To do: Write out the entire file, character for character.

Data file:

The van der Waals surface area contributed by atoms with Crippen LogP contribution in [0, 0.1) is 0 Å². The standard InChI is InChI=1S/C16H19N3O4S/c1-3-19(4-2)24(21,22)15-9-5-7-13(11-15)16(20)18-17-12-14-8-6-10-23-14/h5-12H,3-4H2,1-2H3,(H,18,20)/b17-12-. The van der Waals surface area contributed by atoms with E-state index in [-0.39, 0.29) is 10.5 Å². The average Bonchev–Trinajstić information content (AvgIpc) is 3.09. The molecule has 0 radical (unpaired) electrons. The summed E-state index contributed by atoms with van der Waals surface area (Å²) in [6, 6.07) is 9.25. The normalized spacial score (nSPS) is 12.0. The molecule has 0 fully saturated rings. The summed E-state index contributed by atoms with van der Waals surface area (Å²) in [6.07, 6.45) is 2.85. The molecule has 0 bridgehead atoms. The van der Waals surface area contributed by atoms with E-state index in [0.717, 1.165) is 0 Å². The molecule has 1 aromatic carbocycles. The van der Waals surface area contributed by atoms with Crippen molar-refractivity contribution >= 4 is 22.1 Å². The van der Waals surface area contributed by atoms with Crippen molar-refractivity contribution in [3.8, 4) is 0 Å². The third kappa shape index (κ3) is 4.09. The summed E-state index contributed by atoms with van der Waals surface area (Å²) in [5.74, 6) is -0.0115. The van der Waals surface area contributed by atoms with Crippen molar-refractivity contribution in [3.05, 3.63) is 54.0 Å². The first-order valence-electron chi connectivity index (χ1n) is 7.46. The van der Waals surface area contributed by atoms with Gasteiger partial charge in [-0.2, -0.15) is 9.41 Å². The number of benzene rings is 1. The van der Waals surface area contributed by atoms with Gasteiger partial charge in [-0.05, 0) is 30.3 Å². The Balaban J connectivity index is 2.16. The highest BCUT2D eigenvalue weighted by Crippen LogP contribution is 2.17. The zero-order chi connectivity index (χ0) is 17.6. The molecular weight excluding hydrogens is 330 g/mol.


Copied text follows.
The van der Waals surface area contributed by atoms with Crippen LogP contribution in [0, 0.1) is 0 Å². The standard InChI is InChI=1S/C16H19N3O4S/c1-3-19(4-2)24(21,22)15-9-5-7-13(11-15)16(20)18-17-12-14-8-6-10-23-14/h5-12H,3-4H2,1-2H3,(H,18,20)/b17-12-. The van der Waals surface area contributed by atoms with E-state index in [-0.39, 0.29) is 10.5 Å². The average Bonchev–Trinajstić information content (AvgIpc) is 3.09. The molecule has 0 radical (unpaired) electrons. The summed E-state index contributed by atoms with van der Waals surface area (Å²) in [6, 6.07) is 9.25. The normalized spacial score (nSPS) is 12.0. The molecule has 0 fully saturated rings. The summed E-state index contributed by atoms with van der Waals surface area (Å²) in [6.07, 6.45) is 2.85. The molecule has 0 bridgehead atoms. The van der Waals surface area contributed by atoms with E-state index in [0.717, 1.165) is 0 Å². The molecule has 1 aromatic carbocycles. The van der Waals surface area contributed by atoms with Crippen molar-refractivity contribution >= 4 is 22.1 Å². The van der Waals surface area contributed by atoms with Crippen molar-refractivity contribution in [3.8, 4) is 0 Å². The third kappa shape index (κ3) is 4.09. The summed E-state index contributed by atoms with van der Waals surface area (Å²) in [5.74, 6) is -0.0115. The van der Waals surface area contributed by atoms with Crippen molar-refractivity contribution in [3.05, 3.63) is 54.0 Å². The first-order valence-electron chi connectivity index (χ1n) is 7.46. The van der Waals surface area contributed by atoms with Gasteiger partial charge in [-0.2, -0.15) is 9.41 Å². The number of benzene rings is 1. The van der Waals surface area contributed by atoms with Gasteiger partial charge in [-0.05, 0) is 30.3 Å². The Balaban J connectivity index is 2.16. The highest BCUT2D eigenvalue weighted by Crippen LogP contribution is 2.17. The zero-order chi connectivity index (χ0) is 17.6. The molecular weight excluding hydrogens is 330 g/mol.